Reuters reporter Claudia Parsons writes that with the threats against American journalists, including Christian Science Monitor reporter Jill Carroll who is currently being held hostage, reporters in Iraq are unable to provide a full picture of what's going on in the country.
The dire security situation combined with unwillingness by U.S. publishers and editors to give space to in-depth reports means there are giant gaps in the picture seen by the American public, said Orville Schell, dean of the Graduate School of Journalism at Berkeley.
"I don't think there's ever been such a difficult situation, with the possible exception of Moscow or Beijing during the height of the Cold War," Schell said. He added that U.S. TV news media in particular were doing an "abysmal job"....
Over at "Best of the Web," James Taranto has provided another very typical service of his, knocking the bias and inaccuracy at the Reuters wire service. (Trying to find any data on the Internet on the survey "by the Chicago-based National Qualitative Centers" reported below outside this strange Reuters article is tough, although there is this liberal delight from a public-radio station discussion board.) Reports Taranto:
Something is wrong with the arithmetic in this dispatch from Reuters:
President George W. Bush ranks as the least popular and most bellicose of the last ten U.S. presidents, according to a new survey.
There were only two subjects that concerned the media during President Bush’s December 19th news conference: Bad news on Iraq and domestic spying. Problems in Iraq accounted for six questions, while there were seven on domestic spying. (Note: Questions were counted based on their topic. Follow-ups on the same subject were not counted as separate questions.)
The assembled members of the press seemed relatively uninterested in the successful Iraqi elections. In fact, there were no questions specifically about the elections or about the improving economy.
In his article, “Iraq insurgents say election truce won’t last”, Fadel al-Badrani offers the reader a view from the insurgents’ side of the war. According to al-Badrani, “secular insurgents and Islamist militants” (AKA Islamofascists) plan to resume attacks against US troops and Iraqis that cooperate with the United States. Politicians, such as Prime Minister Ibrahim al-Jaafair, Deputy Prime Minister Ahmad Chalabi and Abdul Aziz al-Hakim, are also listed as targets.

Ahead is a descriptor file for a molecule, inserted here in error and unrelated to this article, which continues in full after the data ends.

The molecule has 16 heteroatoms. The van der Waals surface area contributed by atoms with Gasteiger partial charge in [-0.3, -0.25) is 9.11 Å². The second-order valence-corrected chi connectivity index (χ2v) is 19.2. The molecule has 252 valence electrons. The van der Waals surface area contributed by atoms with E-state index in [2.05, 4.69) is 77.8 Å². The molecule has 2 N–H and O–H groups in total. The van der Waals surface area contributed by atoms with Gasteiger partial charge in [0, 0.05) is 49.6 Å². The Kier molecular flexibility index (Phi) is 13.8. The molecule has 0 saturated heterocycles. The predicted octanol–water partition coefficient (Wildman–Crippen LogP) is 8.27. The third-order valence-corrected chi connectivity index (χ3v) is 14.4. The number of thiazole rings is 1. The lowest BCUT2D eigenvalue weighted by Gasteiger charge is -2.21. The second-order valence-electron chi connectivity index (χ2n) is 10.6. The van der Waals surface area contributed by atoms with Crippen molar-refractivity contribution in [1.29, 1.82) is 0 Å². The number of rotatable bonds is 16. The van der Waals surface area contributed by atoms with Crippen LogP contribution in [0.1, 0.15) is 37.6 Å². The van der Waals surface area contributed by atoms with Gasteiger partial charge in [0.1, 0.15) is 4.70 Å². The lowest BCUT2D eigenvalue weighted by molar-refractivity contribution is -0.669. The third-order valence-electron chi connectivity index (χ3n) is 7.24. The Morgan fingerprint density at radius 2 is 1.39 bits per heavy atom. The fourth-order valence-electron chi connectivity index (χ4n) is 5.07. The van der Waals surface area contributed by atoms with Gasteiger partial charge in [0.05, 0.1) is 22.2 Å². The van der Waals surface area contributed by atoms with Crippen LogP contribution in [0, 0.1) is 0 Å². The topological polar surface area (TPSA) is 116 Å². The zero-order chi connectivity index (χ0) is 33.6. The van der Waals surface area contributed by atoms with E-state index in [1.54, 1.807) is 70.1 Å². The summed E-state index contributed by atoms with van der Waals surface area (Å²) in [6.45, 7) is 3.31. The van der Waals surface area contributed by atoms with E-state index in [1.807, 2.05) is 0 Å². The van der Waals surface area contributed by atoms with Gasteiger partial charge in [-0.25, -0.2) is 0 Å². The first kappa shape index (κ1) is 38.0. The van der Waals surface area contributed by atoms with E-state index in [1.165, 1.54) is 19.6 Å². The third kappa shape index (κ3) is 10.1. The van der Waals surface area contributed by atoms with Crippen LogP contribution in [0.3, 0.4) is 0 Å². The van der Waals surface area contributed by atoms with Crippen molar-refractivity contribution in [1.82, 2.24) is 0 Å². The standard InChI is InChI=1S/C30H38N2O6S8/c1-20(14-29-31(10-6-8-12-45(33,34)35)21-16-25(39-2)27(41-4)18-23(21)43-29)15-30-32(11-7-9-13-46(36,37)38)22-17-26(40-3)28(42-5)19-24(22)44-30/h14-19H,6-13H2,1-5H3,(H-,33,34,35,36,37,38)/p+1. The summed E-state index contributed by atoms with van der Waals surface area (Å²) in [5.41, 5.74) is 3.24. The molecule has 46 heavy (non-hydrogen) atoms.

Al-Badrani, an Iraqi journalist working for Reuters, was able to obtain quotes from leaders of the insurgent groups, such as “Muhammad’s Army” and the “Islamic Army”. Leaders called the attacks part of their “holy war”. The leader of Muhammad’s Army promised that “the coming days will be tough on the Americans and their supporters in the Iraqi Army.”
The BBC has a funny view of international law - make sure the obligations fall on Israel.
Yesterday, Israel responded to a broad Hezbollah attack - including artillery-supported cross-border raids - by, well, responding:
Hizbullah launched a failed attempt to kidnap soldiers Monday in an assault on Mount Dov and the northern town of Rajar and a coordinated mortar and rocket barrage on northern Galilee towns and kibbutzim.
A fierce Israeli response killed four infiltrators and struck at Hizbullah targets in south Lebanon, but at least 12 soldiers were wounded and a house severely damaged in Metulla by Hizbullah mortar fire.
The American media are giving President Bush low marks and mixed reviews regarding his just ended trip to China. Here are some of today’s headlines:
Bush’s China Visit Fails To Narrow Differences (Reuters via Boston Globe)
China Mostly Aloof to U.S. Priorities (Chicago Tribune)
U.S., China Seem to be Worlds Apart (Newsday)
Bush Skirts Rights Issue (LA Times)
CBS’s “Early Show” this morning began its segment on this issue: “The president is getting mixed reviews for his Asia trip after little was accomplished in his meetings with China.”
Yet, the Chinese media were much more positive about Bush’s trip. For example, People’s Daily Online offered the following headline, “Media: Bush's China visit sends "positive signal" to China-US relations.” It conveniently gave a recap of opinions being expressed by other newspapers and websites with links:
A Reuters story written by reporter Vicki Allen begins as follows: "Top U.S. Republican lawmakers on Tuesday called for a congressional investigation into leaks of information used by The Washington Post in an article on the CIA's secret global prison system
Today in Paris, the Union of French Islamic Organizations (UOIF) issued a fatwa, or religious decree, against the participation of Muslims in the 10 days of rioting and arson in France. Typical of the mainstream media coverage of this action, is this report from Reuters:
“One of France's largest Islamic groups issued a fatwa against rioting on Sunday after officials suggested Muslim militants could be partly to blame for violent protests scarring poor neighbourhoods around the country.